As a kid I used to hate the shops who’d put out their ‘Back to School’ ranges in the third week of July (I’m pointing at you, WH Smith)… Yet here I am, 15 years later, urging gardeners to think about autumn in mid-July.
‘This had better be good’ I hear you say. Well, I promise you it is. Autumn crocuses are one of my all-time favourite plants, giving you a wonderful surprise every year, appearing all of a sudden from late September to late October. Their delicate goblet-like flowers come in shades of soft mauve and blue, which perfectly complement the reds, browns and yellows of autumn. And now is the perfect time to order them.
For the best results, plant them in sunny or part-shaded beds and borders over the next month or so. Bury them relatively deeply (about 5in/12cm deep), pointed end upwards. Cover with soil and add a small cane or label if (like me) you’re forgetful and prone to filling any gaps with new plants!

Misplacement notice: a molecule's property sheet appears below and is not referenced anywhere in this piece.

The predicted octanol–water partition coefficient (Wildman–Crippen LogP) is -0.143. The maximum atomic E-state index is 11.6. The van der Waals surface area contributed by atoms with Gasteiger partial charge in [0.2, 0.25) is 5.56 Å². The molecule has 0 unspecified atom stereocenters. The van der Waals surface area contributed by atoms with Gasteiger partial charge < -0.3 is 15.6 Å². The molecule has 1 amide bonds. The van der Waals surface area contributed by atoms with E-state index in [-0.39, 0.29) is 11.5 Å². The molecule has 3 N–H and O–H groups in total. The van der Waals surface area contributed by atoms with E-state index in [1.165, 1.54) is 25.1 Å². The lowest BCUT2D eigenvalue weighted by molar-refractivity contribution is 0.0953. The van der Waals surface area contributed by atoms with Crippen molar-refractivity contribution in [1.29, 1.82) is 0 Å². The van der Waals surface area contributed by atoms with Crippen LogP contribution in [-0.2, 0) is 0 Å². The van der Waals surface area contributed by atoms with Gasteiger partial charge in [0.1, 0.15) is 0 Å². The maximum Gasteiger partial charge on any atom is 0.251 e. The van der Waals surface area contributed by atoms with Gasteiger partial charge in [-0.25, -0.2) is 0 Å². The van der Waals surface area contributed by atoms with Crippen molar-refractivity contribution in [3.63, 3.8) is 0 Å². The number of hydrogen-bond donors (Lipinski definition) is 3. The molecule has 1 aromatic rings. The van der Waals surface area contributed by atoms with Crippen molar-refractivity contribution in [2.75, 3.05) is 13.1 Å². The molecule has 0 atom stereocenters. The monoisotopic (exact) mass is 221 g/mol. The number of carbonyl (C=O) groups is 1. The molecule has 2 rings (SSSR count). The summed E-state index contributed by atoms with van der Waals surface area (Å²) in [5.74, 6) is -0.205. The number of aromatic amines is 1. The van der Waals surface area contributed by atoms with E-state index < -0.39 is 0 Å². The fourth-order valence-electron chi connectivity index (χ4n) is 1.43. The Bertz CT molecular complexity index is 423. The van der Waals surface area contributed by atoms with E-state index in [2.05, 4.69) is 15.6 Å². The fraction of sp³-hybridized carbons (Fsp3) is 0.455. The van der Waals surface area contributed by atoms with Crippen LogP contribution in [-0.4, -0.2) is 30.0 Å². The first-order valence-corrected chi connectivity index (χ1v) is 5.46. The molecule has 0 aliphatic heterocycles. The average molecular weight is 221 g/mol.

A spicy challenge
Crocus speciosus or Bieberstein’s crocus is one of the easiest and best autumn crocuses to grow in the UK. It’s hardy, easy and reliable – flowers should reappear year after year. It is related to the saffron crocus (Crocus sativus) – the source of the precious spice saffron, which I’ve never managed to grow successfully (except in Provence – sorry if that sounds a bit pretentious!). If you like a challenge – give it a go. The bulbs aren’t expensive and if it works you’ll make your money back in no time. Plant the corms deeply in a sunny spot in well-drained soil – somewhere you’d put bearded irises would be ideal.
There are other sorts of autumn crocus too, including white ones and the (unrelated but superficially similar) colchicums; whichever you choose, these delightful plants will bring fresh life and a smile to the autumn garden.